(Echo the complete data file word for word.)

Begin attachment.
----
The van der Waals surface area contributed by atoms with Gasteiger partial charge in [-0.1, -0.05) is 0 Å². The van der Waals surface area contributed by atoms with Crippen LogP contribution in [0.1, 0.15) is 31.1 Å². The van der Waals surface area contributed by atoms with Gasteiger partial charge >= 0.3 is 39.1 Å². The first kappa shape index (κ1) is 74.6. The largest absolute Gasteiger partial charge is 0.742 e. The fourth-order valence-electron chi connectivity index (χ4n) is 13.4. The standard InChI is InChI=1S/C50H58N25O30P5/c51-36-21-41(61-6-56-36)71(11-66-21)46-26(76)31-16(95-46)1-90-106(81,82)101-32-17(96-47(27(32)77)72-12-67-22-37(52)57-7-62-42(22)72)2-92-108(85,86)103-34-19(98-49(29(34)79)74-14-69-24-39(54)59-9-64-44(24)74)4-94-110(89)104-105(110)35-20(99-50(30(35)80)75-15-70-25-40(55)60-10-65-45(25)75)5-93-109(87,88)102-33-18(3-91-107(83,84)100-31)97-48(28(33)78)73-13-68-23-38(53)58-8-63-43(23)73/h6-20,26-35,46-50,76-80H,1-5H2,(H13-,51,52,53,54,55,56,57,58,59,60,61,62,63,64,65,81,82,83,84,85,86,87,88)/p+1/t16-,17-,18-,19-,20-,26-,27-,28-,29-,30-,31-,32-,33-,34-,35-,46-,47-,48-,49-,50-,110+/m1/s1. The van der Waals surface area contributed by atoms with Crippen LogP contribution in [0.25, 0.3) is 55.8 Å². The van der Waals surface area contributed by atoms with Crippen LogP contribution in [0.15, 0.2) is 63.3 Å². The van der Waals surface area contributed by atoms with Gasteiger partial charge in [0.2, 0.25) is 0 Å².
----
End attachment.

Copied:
The van der Waals surface area contributed by atoms with Gasteiger partial charge in [-0.1, -0.05) is 0 Å². The van der Waals surface area contributed by atoms with Crippen LogP contribution in [0.1, 0.15) is 31.1 Å². The van der Waals surface area contributed by atoms with Gasteiger partial charge >= 0.3 is 39.1 Å². The first kappa shape index (κ1) is 74.6. The largest absolute Gasteiger partial charge is 0.742 e. The fourth-order valence-electron chi connectivity index (χ4n) is 13.4. The standard InChI is InChI=1S/C50H58N25O30P5/c51-36-21-41(61-6-56-36)71(11-66-21)46-26(76)31-16(95-46)1-90-106(81,82)101-32-17(96-47(27(32)77)72-12-67-22-37(52)57-7-62-42(22)72)2-92-108(85,86)103-34-19(98-49(29(34)79)74-14-69-24-39(54)59-9-64-44(24)74)4-94-110(89)104-105(110)35-20(99-50(30(35)80)75-15-70-25-40(55)60-10-65-45(25)75)5-93-109(87,88)102-33-18(3-91-107(83,84)100-31)97-48(28(33)78)73-13-68-23-38(53)58-8-63-43(23)73/h6-20,26-35,46-50,76-80H,1-5H2,(H13-,51,52,53,54,55,56,57,58,59,60,61,62,63,64,65,81,82,83,84,85,86,87,88)/p+1/t16-,17-,18-,19-,20-,26-,27-,28-,29-,30-,31-,32-,33-,34-,35-,46-,47-,48-,49-,50-,110+/m1/s1. The van der Waals surface area contributed by atoms with Crippen LogP contribution in [0.25, 0.3) is 55.8 Å². The van der Waals surface area contributed by atoms with Crippen LogP contribution in [0.15, 0.2) is 63.3 Å². The van der Waals surface area contributed by atoms with Gasteiger partial charge in [0.2, 0.25) is 0 Å².